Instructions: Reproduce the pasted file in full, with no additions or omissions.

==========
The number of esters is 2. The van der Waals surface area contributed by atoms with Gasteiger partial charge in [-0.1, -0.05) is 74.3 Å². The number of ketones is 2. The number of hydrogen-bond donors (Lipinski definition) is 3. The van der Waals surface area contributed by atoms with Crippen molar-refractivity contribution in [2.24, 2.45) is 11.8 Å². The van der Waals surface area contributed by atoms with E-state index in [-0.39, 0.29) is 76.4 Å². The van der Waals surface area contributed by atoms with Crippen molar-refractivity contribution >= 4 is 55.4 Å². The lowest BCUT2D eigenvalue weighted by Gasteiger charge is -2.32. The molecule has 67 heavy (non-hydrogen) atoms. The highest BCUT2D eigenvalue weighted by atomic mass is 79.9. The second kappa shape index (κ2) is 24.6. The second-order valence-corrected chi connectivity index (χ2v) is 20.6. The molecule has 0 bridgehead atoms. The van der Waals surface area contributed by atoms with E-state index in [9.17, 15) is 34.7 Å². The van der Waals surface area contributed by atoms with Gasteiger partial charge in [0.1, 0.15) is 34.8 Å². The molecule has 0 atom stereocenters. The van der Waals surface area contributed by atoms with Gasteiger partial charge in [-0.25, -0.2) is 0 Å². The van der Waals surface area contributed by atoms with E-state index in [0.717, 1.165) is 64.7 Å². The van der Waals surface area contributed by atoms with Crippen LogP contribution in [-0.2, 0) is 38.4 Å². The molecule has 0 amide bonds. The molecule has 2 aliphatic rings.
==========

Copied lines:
The number of esters is 2. The van der Waals surface area contributed by atoms with Gasteiger partial charge in [-0.1, -0.05) is 74.3 Å². The number of ketones is 2. The number of hydrogen-bond donors (Lipinski definition) is 3. The van der Waals surface area contributed by atoms with Crippen molar-refractivity contribution in [2.24, 2.45) is 11.8 Å². The van der Waals surface area contributed by atoms with E-state index in [-0.39, 0.29) is 76.4 Å². The van der Waals surface area contributed by atoms with Crippen molar-refractivity contribution >= 4 is 55.4 Å². The lowest BCUT2D eigenvalue weighted by Gasteiger charge is -2.32. The molecule has 67 heavy (non-hydrogen) atoms. The highest BCUT2D eigenvalue weighted by atomic mass is 79.9. The second kappa shape index (κ2) is 24.6. The second-order valence-corrected chi connectivity index (χ2v) is 20.6. The molecule has 0 bridgehead atoms. The van der Waals surface area contributed by atoms with E-state index in [9.17, 15) is 34.7 Å². The van der Waals surface area contributed by atoms with Gasteiger partial charge in [0.1, 0.15) is 34.8 Å². The molecule has 0 atom stereocenters. The van der Waals surface area contributed by atoms with Gasteiger partial charge in [-0.25, -0.2) is 0 Å². The van der Waals surface area contributed by atoms with E-state index in [0.717, 1.165) is 64.7 Å². The van der Waals surface area contributed by atoms with Crippen LogP contribution in [-0.2, 0) is 38.4 Å². The molecule has 0 amide bonds. The molecule has 2 aliphatic rings.